Written by Trisha Ries
Thanksgiving holds true as a time of gathering, feasting, and fellowship right before the glimpse
of the holidays kick into gear. There is a dark secret, however, that leers over the waters of
Marietta and York County, casting a dark cloud over Thanksgivings remembered. A cloud by
the name of Nellie Noll.
On the night of Thanksgiving Eve in 1928, three men stormed into the home of Nelson
Rehmeyer. The horror that they left behind spread like wild fire over the nation. Talks of
murder and witchcraft had the people of York County and Marietta cast into a dark web of fear.
A long line of grave misunderstandings and ignorance set a man looking for answers on a path of
John Blymire was a man down on his luck. Blymire’s wife left him, and the loss of two of his
children left him struggling to hold employment. Always searching for an answer as to why,
Blymire found his way to Marietta within the company of Nellie Noll.
John Blymire and Nellie Noll both practiced the old Pennsylvania Dutch religion of Pow-Wows.
Far from the Native American practice, pow-wowing was a variety of ritual folk magic practiced
by the Pennsylvania Dutch, much of which was rooted with the book The Long Lost Friend;
published by German author John George Hohman in 1820, which presented a collection of
remedies, recipes, and charms to cure ailments and domestic troubles.
Blymire sought the advice of the River Witch of Marietta, who had placed a single dollar bill
upon his palm and declared that upon removal, the key to all of his problems would be revealed.
Once the bill was removed, Blymire believed that he saw the likeness of Nelson Rehmeyer.
Nelson Rehmeyer, a self-proclaimed witch doctor, resided in a two-story house within what is
now Spring Valley Park (also known as Hex Hollow). A farmer by day, but a recluse at night,
Rehmeyer also led a life of misfortunes. Once married, Rehmeyer’s wife left him after becoming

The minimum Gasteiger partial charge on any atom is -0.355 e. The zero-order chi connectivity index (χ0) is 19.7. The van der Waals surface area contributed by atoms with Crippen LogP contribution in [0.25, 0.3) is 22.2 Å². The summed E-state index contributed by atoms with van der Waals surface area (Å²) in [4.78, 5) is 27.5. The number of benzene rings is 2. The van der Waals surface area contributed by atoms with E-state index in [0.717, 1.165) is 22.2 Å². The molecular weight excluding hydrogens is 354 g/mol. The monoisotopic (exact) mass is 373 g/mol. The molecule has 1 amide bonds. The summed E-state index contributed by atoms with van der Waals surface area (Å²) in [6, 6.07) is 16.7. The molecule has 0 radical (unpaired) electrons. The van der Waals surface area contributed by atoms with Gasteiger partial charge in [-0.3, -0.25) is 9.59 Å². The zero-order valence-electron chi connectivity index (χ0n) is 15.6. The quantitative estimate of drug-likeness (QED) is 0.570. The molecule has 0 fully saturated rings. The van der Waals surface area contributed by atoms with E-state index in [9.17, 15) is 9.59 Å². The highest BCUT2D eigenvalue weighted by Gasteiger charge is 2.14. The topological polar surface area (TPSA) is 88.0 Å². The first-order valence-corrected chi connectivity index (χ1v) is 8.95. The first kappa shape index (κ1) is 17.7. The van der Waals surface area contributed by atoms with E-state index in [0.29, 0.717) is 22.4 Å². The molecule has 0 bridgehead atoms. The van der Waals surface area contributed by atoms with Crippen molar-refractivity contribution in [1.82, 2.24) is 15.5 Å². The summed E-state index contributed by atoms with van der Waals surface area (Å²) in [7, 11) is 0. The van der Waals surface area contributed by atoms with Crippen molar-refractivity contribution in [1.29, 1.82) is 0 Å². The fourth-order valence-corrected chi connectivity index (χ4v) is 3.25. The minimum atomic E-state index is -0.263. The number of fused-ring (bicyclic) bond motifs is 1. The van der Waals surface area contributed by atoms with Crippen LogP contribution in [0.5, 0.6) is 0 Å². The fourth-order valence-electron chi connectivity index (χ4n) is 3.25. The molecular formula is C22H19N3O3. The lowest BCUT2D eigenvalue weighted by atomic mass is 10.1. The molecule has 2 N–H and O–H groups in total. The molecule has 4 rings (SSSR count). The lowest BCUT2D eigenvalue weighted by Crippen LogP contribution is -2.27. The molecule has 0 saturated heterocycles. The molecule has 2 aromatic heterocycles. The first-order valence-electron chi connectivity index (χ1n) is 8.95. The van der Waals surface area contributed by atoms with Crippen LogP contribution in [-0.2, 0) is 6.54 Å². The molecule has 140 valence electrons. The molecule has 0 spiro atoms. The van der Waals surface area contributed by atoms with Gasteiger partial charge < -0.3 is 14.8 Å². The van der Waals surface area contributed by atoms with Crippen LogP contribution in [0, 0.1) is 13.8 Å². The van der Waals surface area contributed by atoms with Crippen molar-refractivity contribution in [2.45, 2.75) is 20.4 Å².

sick of the obsession Nelson had with white magic. Alice Rehmeyer packed her things, and took
both of her daughters, leaving Nelson to dwell within his home alone.
Blymire now believed that Rehmeyer was the cause to all of his problems, cursed by a friend and
fellow pow-wowwer. In order to break the curse, Noll instructed Blymire to steal Rehmeyer’s
copy of The Long Lost Friend and burn it. Blymire was also instructed to cut a lock of
Rehmeyer’s hair and bury it six feet within the ground. Once these two tasks were accomplished,
the curse would be lifted and Blymire’s luck would turn around.
Blymire left and recruited two teenagers that he had befriended, John Curry, 14, and Wilbert
Hess, 18, to help him in his mission. That night, the trio arrived at Rehmeyer’s home. Knocking
on the door, Rehmeyer let all three in without hesitation. Upon entering Rehmeyer’s home,
Blymire demanded to see Rehmeyer’s copy of the The Long Lost Friend. With Rehmeyer
refusing to produce the book, or denying ownership, Blymire and his two accomplices proceeded
to tie Rehmeyer up and bludgeoned him to death. The three men then proceeded to douse
Rehmeyer’s body with kerosene, and set it ablaze. Believing that the curse was finally lifted,
Blymire and the two boys fled the crime scene.
Oddly enough Rehmeyer’s body and his old wooden house did not burn, and his body was
discovered the next day after concerned neighbors noticed that the animals on his farm were
unfed. Blymire, Curry, and Hess were quickly apprehended and stood trial for the murder of
Rehmeyer. All three were found guilty and sentenced to life behind bars. Later paroled, all three
men went on to live normal lives.
Hex Hollow is now owned by the great grandson of Rehmeyer. The two-story house still
remains with it’s charred floorboards and a clock above the stove, frozen forever at 12:01
Tis now the very witching time of night,
When churchyards yawn and hell itself breathes out
Contagion to this world.